That said, I prefer it to the newish, labored term BIPOC. In addition to sounding ugly, it works so hard to distinguish the Black experience of Middle Passage Descendants from the Indigenous experience of being pushed off their land, from People Of Color, who are Hispanics or East Asians or South Asians et al., as though THEIR experiences are all the same. Meh.

Me and the Pledge of Allegiance

“If there is any fixed star in our constitutional constellation, it is that no official, high or petty, can prescribe what shall be orthodox in politics, nationalism, religion, or other matters of opinion or force citizens to confess by word or act their faith therein.”

pledge of allegianceSometimes, you need to tell a story so you can tell another story. This is one of those times.

Back in the fall of 1968 (I believe), I was a sophomore at Binghamton (NY) Central High School. This was, of course, a period of a good deal of strife across the country. The war in Vietnam and the civil rights movement were prominently on my mind in the months after the assassination of Martin Luther King, Jr. in April. I read a lot of King after his death, most notably his speeches in April 1967 opposing the Vietnam war. Also in 1967, Muhammad Ali was stripped of his heavyweight boxing title for his refusal to be drafted into the armed service.

Both Ali and King evoked race in stating their positions. King asserted: “The war was doing far more than devastating the hopes of the poor at home… We were taking the black young men who had been crippled by our society and sending them eight thousand miles away to guarantee liberties in Southeast Asia which they had not found in southwest Georgia and East Harlem.” Ali declared: “My conscience won’t let me go shoot my brother, or some darker people, or some poor hungry people in the mud for big powerful America.”

I don’t recall whether the incident to be described was just before or very shortly after John Carlos and Tommie Smith’s Black Power salute at the 1968 Olympics.

For these and many other reasons that led to mass racial violence in America, the notion of “liberty and justice for all” in America rang hollow for me. Still, it was a circumstance that led me to act on it.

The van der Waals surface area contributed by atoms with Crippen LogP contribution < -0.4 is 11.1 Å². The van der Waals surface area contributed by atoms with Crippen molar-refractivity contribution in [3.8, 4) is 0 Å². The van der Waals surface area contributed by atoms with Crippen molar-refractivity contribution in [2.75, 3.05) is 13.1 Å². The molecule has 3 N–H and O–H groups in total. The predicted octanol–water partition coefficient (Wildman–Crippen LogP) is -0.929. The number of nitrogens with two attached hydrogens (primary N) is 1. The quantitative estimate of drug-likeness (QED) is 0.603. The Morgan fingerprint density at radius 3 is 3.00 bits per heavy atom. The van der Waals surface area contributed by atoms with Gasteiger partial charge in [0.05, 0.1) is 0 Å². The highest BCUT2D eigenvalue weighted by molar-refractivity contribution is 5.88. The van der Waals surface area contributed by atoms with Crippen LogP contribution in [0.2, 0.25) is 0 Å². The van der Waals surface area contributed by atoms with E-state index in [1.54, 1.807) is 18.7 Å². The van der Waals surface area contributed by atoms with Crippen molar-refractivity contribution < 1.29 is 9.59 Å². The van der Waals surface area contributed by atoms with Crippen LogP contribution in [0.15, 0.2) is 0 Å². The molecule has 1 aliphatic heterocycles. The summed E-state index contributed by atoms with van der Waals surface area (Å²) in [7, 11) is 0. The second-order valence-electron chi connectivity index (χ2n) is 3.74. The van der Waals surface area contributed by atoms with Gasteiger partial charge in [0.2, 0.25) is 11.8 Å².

There were standardized tests being given throughout the school. As a result, the morning announcements on the intercom, including the recitation of the Pledge of Allegiance, were suspended for several days. I decided that perhaps if the pledge wasn’t all that vital to them, maybe I need not say it.

One morning, though, my homeroom teacher, Harvey Shriber, decided unilaterally that we ought to do the recitation. “Please rise for the Pledge of Allegiance,” he said. Everyone stood except me. He repeated his request, but I remained seated. Harvey got red-faced but said nothing.

The first period was math. The teacher was Joe Marino, who I learned later had the same birthday as I (March 7). He was a young teacher, in his first year, at least at BCHS. I was unsurprised when a burly man I had never seen before sat in the seat a couple of rows behind me.

After class, he asked me to go to his office. I asked where that was; it was the principal’s office. Ah, this was Joseph Kazlauskas, the new principal.

At lunchtime, I met with Dr. K, as he liked to be referred to. I remember that he asked me if I belonged to any religious organization that would prohibit me from participating in the pledge, such as the Jehovah’s Witnesses. He cited the Supreme Court case West Virginia Board of Education v. Barnette (1943), about which Justice Robert Jackson wrote: “If there is any fixed star in our constitutional constellation, it is that no official, high or petty, can prescribe what shall be orthodox in politics, nationalism, religion, or other matters of opinion or force citizens to confess by word or act their faith therein.”

No, my opposition to reciting the Pledge of Allegiance did not come from a religious point of view, certainly not from my specific faith’s position. In any case, I agreed to stand when the pledge was offered, but I didn’t have to say it.

Present tense story to follow, sooner than later.

June rambling #1: love and math

Nation Wishes It Could Just Once Be Reminded Of Preciousness Of Life Without Mass Shooting.

Get Visual: On passing.

Everything Doesn’t Happen For A Reason.

NY Gov. Cuomo signs “unconstitutional, McCarthyite” pro-Israel exec. order punishing BDS boycott movement.

Chuck Miller: The Blackbird: 2006-2016.

John Oliver: Debt Buyers.

Dan Rather on a free press.

Dear Journalists: For the Love of God, Please Stop Calling Your Writing “Content”.